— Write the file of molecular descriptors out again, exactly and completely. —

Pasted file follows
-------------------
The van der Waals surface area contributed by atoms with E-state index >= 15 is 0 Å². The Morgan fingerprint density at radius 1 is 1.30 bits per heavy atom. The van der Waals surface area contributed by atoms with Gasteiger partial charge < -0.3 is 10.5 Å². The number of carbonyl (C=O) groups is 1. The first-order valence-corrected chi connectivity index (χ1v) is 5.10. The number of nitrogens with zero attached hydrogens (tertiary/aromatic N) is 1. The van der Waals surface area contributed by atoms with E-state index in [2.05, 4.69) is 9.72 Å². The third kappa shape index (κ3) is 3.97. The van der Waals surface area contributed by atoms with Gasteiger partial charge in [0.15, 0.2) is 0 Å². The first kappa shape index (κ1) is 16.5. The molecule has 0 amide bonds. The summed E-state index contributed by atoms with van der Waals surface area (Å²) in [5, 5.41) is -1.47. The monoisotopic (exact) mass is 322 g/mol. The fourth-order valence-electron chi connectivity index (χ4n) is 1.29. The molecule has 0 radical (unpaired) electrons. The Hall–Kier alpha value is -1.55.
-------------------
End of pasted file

The van der Waals surface area contributed by atoms with E-state index >= 15 is 0 Å². The Morgan fingerprint density at radius 1 is 1.30 bits per heavy atom. The van der Waals surface area contributed by atoms with Gasteiger partial charge < -0.3 is 10.5 Å². The number of carbonyl (C=O) groups is 1. The first-order valence-corrected chi connectivity index (χ1v) is 5.10. The number of nitrogens with zero attached hydrogens (tertiary/aromatic N) is 1. The van der Waals surface area contributed by atoms with E-state index in [2.05, 4.69) is 9.72 Å². The third kappa shape index (κ3) is 3.97. The van der Waals surface area contributed by atoms with Gasteiger partial charge in [0.15, 0.2) is 0 Å². The first kappa shape index (κ1) is 16.5. The molecule has 0 amide bonds. The summed E-state index contributed by atoms with van der Waals surface area (Å²) in [5, 5.41) is -1.47. The monoisotopic (exact) mass is 322 g/mol. The fourth-order valence-electron chi connectivity index (χ4n) is 1.29. The molecule has 0 radical (unpaired) electrons. The Hall–Kier alpha value is -1.55.